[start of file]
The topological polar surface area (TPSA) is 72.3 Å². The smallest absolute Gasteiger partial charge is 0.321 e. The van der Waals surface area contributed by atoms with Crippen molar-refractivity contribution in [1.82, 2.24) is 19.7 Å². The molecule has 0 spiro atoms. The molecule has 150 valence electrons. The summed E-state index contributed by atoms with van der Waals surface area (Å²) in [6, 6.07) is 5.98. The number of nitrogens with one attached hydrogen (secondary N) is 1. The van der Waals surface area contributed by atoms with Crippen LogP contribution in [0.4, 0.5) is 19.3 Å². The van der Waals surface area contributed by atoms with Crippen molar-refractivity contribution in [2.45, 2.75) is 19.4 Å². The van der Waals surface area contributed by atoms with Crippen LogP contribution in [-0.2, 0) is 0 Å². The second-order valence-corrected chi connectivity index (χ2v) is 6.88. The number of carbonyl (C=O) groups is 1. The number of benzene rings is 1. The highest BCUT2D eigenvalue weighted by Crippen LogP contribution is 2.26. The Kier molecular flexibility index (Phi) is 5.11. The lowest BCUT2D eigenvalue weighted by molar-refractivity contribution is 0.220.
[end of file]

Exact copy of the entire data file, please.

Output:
The topological polar surface area (TPSA) is 72.3 Å². The smallest absolute Gasteiger partial charge is 0.321 e. The van der Waals surface area contributed by atoms with Crippen molar-refractivity contribution in [1.82, 2.24) is 19.7 Å². The molecule has 0 spiro atoms. The molecule has 150 valence electrons. The summed E-state index contributed by atoms with van der Waals surface area (Å²) in [6, 6.07) is 5.98. The number of nitrogens with one attached hydrogen (secondary N) is 1. The van der Waals surface area contributed by atoms with Crippen LogP contribution in [0.4, 0.5) is 19.3 Å². The van der Waals surface area contributed by atoms with Crippen molar-refractivity contribution in [2.45, 2.75) is 19.4 Å². The van der Waals surface area contributed by atoms with Crippen LogP contribution in [-0.2, 0) is 0 Å². The second-order valence-corrected chi connectivity index (χ2v) is 6.88. The number of carbonyl (C=O) groups is 1. The number of benzene rings is 1. The highest BCUT2D eigenvalue weighted by Crippen LogP contribution is 2.26. The Kier molecular flexibility index (Phi) is 5.11. The lowest BCUT2D eigenvalue weighted by molar-refractivity contribution is 0.220.